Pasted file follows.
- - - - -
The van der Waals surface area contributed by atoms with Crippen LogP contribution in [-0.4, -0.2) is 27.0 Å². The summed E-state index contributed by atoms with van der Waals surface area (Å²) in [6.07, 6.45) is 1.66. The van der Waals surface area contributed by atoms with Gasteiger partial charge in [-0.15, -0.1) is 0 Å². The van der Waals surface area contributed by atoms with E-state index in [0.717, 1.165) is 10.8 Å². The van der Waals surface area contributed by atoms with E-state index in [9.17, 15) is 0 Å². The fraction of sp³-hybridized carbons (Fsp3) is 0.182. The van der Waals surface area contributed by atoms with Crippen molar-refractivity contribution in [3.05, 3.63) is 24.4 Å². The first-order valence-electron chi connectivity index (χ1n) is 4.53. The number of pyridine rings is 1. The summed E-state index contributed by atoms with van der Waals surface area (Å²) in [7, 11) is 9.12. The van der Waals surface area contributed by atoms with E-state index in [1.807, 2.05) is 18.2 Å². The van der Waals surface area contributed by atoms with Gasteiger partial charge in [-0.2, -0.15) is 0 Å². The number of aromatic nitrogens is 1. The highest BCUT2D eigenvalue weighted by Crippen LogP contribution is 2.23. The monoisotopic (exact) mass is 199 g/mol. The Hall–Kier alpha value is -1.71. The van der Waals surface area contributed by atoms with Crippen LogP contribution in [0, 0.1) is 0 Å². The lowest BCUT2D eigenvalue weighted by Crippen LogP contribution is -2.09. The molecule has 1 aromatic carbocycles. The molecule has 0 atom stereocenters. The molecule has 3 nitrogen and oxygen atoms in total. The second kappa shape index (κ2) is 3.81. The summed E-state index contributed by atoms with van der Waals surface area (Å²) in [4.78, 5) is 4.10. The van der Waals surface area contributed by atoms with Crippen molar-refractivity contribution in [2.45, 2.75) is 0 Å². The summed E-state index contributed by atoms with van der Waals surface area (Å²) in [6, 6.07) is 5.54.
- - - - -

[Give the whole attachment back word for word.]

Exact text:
The van der Waals surface area contributed by atoms with Crippen LogP contribution in [-0.4, -0.2) is 27.0 Å². The summed E-state index contributed by atoms with van der Waals surface area (Å²) in [6.07, 6.45) is 1.66. The van der Waals surface area contributed by atoms with Gasteiger partial charge in [-0.15, -0.1) is 0 Å². The van der Waals surface area contributed by atoms with E-state index in [0.717, 1.165) is 10.8 Å². The van der Waals surface area contributed by atoms with E-state index in [9.17, 15) is 0 Å². The fraction of sp³-hybridized carbons (Fsp3) is 0.182. The van der Waals surface area contributed by atoms with Crippen molar-refractivity contribution in [3.05, 3.63) is 24.4 Å². The first-order valence-electron chi connectivity index (χ1n) is 4.53. The number of pyridine rings is 1. The summed E-state index contributed by atoms with van der Waals surface area (Å²) in [7, 11) is 9.12. The van der Waals surface area contributed by atoms with E-state index in [1.807, 2.05) is 18.2 Å². The van der Waals surface area contributed by atoms with Gasteiger partial charge in [-0.2, -0.15) is 0 Å². The number of aromatic nitrogens is 1. The highest BCUT2D eigenvalue weighted by Crippen LogP contribution is 2.23. The monoisotopic (exact) mass is 199 g/mol. The Hall–Kier alpha value is -1.71. The van der Waals surface area contributed by atoms with Crippen LogP contribution in [0, 0.1) is 0 Å². The lowest BCUT2D eigenvalue weighted by Crippen LogP contribution is -2.09. The molecule has 1 aromatic carbocycles. The molecule has 0 atom stereocenters. The molecule has 3 nitrogen and oxygen atoms in total. The second kappa shape index (κ2) is 3.81. The summed E-state index contributed by atoms with van der Waals surface area (Å²) in [4.78, 5) is 4.10. The van der Waals surface area contributed by atoms with Crippen molar-refractivity contribution in [2.45, 2.75) is 0 Å². The summed E-state index contributed by atoms with van der Waals surface area (Å²) in [6, 6.07) is 5.54.